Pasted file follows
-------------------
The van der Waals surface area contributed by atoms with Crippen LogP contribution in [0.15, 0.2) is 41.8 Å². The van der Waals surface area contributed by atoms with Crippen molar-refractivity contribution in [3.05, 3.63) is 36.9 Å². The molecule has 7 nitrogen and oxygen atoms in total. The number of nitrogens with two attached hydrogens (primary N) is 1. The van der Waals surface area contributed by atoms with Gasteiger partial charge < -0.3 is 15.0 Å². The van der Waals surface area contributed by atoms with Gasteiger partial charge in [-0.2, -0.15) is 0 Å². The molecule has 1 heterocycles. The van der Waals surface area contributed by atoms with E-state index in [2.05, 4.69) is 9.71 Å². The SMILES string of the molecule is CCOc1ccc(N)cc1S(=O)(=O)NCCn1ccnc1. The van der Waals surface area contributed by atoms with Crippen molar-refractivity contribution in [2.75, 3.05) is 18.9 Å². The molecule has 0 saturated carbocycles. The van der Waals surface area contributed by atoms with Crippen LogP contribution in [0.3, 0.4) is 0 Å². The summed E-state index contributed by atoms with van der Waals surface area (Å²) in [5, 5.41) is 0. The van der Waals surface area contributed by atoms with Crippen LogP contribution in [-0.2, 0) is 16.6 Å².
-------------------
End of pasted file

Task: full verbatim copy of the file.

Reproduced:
The van der Waals surface area contributed by atoms with Crippen LogP contribution in [0.15, 0.2) is 41.8 Å². The van der Waals surface area contributed by atoms with Crippen molar-refractivity contribution in [3.05, 3.63) is 36.9 Å². The molecule has 7 nitrogen and oxygen atoms in total. The number of nitrogens with two attached hydrogens (primary N) is 1. The van der Waals surface area contributed by atoms with Gasteiger partial charge < -0.3 is 15.0 Å². The van der Waals surface area contributed by atoms with Gasteiger partial charge in [-0.2, -0.15) is 0 Å². The molecule has 1 heterocycles. The van der Waals surface area contributed by atoms with E-state index in [2.05, 4.69) is 9.71 Å². The SMILES string of the molecule is CCOc1ccc(N)cc1S(=O)(=O)NCCn1ccnc1. The van der Waals surface area contributed by atoms with Crippen molar-refractivity contribution in [2.75, 3.05) is 18.9 Å². The molecule has 0 saturated carbocycles. The van der Waals surface area contributed by atoms with Crippen LogP contribution in [0.3, 0.4) is 0 Å². The summed E-state index contributed by atoms with van der Waals surface area (Å²) in [5, 5.41) is 0. The van der Waals surface area contributed by atoms with Crippen LogP contribution in [-0.2, 0) is 16.6 Å².